Bottled up: Breastfeeding in Public I Pure Living Bottled up: Breastfeeding in Public I Pure Living
Mother Breastfeeding Baby

Bottled Up: Breastfeeding in Public

Breastfeeding is a natural function of maternity, but to some it's considered indecent public exposure. As the breastfeeding in public debate continues, what you believe and what you choose for your baby is completely up to you.

by / Views 505 / August 11, 2015

The great debate of breastfeeding in public has been a very hot topic, with both sides hoping to become law in the near future. Here at Pure Living, we couldn’t keep it bottled up, so it’s your choice: should we flaunt it or cover it up?

On one side of the debate, many argue that it is simply a woman’s right to be able to nurse in a public place.

In our busy lives, especially when taking care of an infant, it is much easier to be able to do it whenever, wherever. Although some may believe¬†that breastfeeding in the home and then bottle feeding in public would be a much more suitable alternative, babies’ feeding schedules are varied and crying over spilled milk cannot always be helped. Sometimes it is much more convenient to be able to nurse your hungry little one when the time comes.

In the early weeks and months following birth, it is imperative that mothers get out of the house and enjoy the outdoors to help prevent postpartum depression. It is also important that babies be fed regularly, so running to and from home just to nurse can be straining and downright unnecessary. Many would argue that mothers are too tired and too busy to prepare and plan for these situations, and that a child’s health should come before a person feeling uncomfortable because of an exposed breast.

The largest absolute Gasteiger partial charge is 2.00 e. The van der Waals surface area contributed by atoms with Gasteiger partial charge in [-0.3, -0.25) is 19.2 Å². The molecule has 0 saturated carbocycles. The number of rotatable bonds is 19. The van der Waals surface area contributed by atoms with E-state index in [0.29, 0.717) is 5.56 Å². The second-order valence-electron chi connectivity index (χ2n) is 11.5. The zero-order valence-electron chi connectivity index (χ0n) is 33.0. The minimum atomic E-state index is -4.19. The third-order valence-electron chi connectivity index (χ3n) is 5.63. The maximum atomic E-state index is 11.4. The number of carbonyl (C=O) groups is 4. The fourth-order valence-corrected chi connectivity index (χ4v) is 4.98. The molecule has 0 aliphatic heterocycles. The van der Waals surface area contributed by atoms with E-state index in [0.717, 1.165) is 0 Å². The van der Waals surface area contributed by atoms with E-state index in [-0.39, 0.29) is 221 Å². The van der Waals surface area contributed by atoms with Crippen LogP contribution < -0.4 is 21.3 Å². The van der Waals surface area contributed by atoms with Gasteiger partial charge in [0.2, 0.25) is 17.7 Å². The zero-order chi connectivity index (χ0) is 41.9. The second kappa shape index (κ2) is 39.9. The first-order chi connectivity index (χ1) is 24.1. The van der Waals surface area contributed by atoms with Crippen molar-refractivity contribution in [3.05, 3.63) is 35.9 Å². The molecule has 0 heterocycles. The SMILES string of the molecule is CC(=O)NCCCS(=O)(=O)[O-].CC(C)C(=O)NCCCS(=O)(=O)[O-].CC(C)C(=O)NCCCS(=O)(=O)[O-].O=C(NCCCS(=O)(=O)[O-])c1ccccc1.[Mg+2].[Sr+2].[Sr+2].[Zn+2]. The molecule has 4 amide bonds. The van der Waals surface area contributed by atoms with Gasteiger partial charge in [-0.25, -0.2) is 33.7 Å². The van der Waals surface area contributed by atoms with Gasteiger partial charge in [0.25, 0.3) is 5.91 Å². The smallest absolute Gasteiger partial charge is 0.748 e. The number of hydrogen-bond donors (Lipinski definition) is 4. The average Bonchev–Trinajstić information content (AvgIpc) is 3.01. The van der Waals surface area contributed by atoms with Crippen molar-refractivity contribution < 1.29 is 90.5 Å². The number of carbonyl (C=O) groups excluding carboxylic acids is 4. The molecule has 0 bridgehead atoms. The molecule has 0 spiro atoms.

On the other side, many argue that although breastfeeding may be natural, it is not something that should be done in public.

There are many things we humans do that are natural, but are not done in front of everyone. An exposed chest is not something that parents want their children to see, and to many it seems too much like indecent exposure. Many argue if it cannot be done in a private place, at least a blanket or a nursing shirt should be used out of modesty and respect for others.

More and more establishments are beginning to offer breastfeeding centers for mothers to nurse in private. We see this as a positive solution from those who deem it indecent and unnecessary to nurse in public spaces.

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